Juwan Jin, Daochun Qin, Wanshu Wei, Kuan Fan
Nondestructive Evaluation of Oriented Strand Board Exposed to Decay Fungi
2002 - IRG/WP 02-20243
Stress wave nondestructive evaluation (NDE) technologies are being used in our laboratory to evaluate the performance properties of engineered wood. These techniques have proven useful in the inspection of timber structures to locate internal voids and decayed or deteriorated areas in large timbers. But no information exists concerning NDE and important properties of wood composites exposed to decay fungi. For our pilot study on several types of wood composites, we examined the relationship between nondestructive stress wave transmission, decay rate and the bending properties of OSB exposed to the brown-rot fungus, Gloeophyllum trabeum (MAD-617). The following measurements were taken: stress wave transmission time (pulse echo test method), static bending test (ASTM D3043-95), and decay (expressed as percent weight). Stress wave measurements correlated with strength loss and with increasing rate of fungal decay. Stress wave NDE has great potential as a method for inspection of wood composite load-bearing (in-service) structures, detection of decay in laboratory tests, assessment of chemical additives to improve wood composite durability, and prediction of long term composite performance.
B Illman, V W Yang, R J Ross, W J Nelson
Manual of a mini treating plant for waterborne preservative treatment of timber and bamboo
1999 - IRG/WP 99-40130
This contributional article includes machinaries and equipments necessary for a small wood treating plant for the pressure treatment of tim bers with waterborne preservatives along with the cost and design. The preservative treatment limitations, treatment schedules and specifications for different products have been described. The cost of a mini treating plant will be 6,00,000 Tk. (13,000 US$), suitable for preserving timber and bamboo products for indoor and outdoor uses and will out last teak wood. The additional durability of timber and bamboo will create economically and environmentally safe conditions.
A K Lahiry
A medium for mass culturing of a bamboo boring beetle Dinoderus minutus Fabricius
1983 - IRG/WP 1182
The bamboo is a traditional product of Japan. But its susceptibility to insects is one of the most important problems. The author has found that for the determination of the effectiveness of insecticides it is very easy to obtain sufficiently numerous adults of Dinoderus minutus by using Buckwheat Cake. The Buckwheat Cake is prepared with buckwheat flour and thin paper. The author has previously found that Buckwheat Cake is suitable for the culturing of Lyctus brunneus and these results were presented in 1981. In culturing Dinoderus minutus, Buckwheat Cake has been found to be also easier and fasting in bringing forth the adults than natural bamboo.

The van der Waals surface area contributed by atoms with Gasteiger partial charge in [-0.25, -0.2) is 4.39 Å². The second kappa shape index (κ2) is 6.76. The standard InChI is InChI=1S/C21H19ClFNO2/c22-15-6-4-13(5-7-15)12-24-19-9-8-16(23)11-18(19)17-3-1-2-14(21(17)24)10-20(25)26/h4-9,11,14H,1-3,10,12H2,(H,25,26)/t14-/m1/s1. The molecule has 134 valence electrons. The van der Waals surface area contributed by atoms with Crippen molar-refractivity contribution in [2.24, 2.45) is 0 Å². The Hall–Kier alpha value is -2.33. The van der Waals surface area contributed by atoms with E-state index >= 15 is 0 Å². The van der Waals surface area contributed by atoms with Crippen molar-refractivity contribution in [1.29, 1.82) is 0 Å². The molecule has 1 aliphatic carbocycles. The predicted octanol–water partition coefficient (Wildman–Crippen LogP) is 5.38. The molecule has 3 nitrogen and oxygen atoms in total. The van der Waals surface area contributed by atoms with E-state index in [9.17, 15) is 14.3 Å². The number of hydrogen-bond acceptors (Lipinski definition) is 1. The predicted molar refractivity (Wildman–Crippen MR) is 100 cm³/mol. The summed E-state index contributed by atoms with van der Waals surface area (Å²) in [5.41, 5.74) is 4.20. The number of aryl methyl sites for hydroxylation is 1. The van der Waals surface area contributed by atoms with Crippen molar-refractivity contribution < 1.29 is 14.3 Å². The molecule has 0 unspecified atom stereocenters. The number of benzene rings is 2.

Treatment of fresh green round bamboos culms (Dendrocalamus strictus) by sap-displacement (wick) method
2005 - IRG/WP 05-40311
Sap displacement method has great potential for treating short length bamboos as it does not require any technical equipment. The process is simple and large nos. of bamboos can be simultaneously treated in relatively short period. There is no wastage of chemicals as the remnant solution reused. Bottom ends and middle portion had better treatment in compared to lop end portion. With increasing length of the flow of preservatives is impaired. The method culms can conveniently 3m length.
R Lal, C N Vani
Biofouling and bioresistance of bamboo in marine environment
2003 - IRG/WP 03-10482
Proudly known as “green gold” and popularly called as “poor man’s timber”, bamboo is closely interwoven with the life of scores of people around the globe because of its versatile qualities and desirable strength properties as a structural material. It is used for innumerable purposes both on land and in water including seas and brackishwater bodies. "Presently, bamboos constitute an important raw material, and are vital to the economy of many countries" (John et al, 1995). In the words of Hanke (1990), "it is difficult to exaggerate the importance of bamboo as a structural raw material for most of human kind". "The 500-plus species are scattered throughout the warmer parts of the world, but the family achieves greatest abundance and most impressive luxuriance around the southern and southeastern edge of Asia, from the Indian monsoon region through China and Japan to Korea". Annually, about 4.56 million tons of bamboo from 30 genera comprising of 136 species is exploited in India alone (Anonymous, 1989). A vast quantity of it is used in the marine sector as fishing rods, sail masts, stakenet poles, mariculture cages and poles, fishing screens, fishing net supports, fish traps, fish baskets, floats for nets, floating rafts, floating fenders, floating platforms, etc., right from conventional capture fisheries to the most modern mariculture operations (Purushotham, 1963, Suri and Chauhan, 1984 and Santhakumaran and Sawant, 1993). Use of 30 lakh culms of bamboo per year for strikingly large screens of up to 10 Km and several other devices was reported by Satyanarayana Rao et al (1992) from Kolleru Lake in Andhra Pradesh, India, where brackishwater conditions prevail during certain seasons/in certain pockets. Similarly, bamboo cages of varying dimensions from 4 x 4 x 5 m to 50 x 5 x 5 m are reported to be employed for open ocean culture of fishes in Kampuchea, Indonesia and Thailand (Nayak, 2001). In all these utilities, bamboo is mostly used in untreated form. Yet, precise data on biofouling and bioresistance of different species of bamboo under marine conditions are not available except for isolated reports like that of Santhakumaran and Sawant (1993). Therefore, studies in this direction were taken up. Initially three widely used commercial Indian species of bamboo were tested and their performance is presented in this paper.
M V Rao, M Balaji, V Kuppusamy, K S Rao
Penetration analysis of two common bamboo species - borak and jawa of Bangladesh
2002 - IRG/WP 02-40247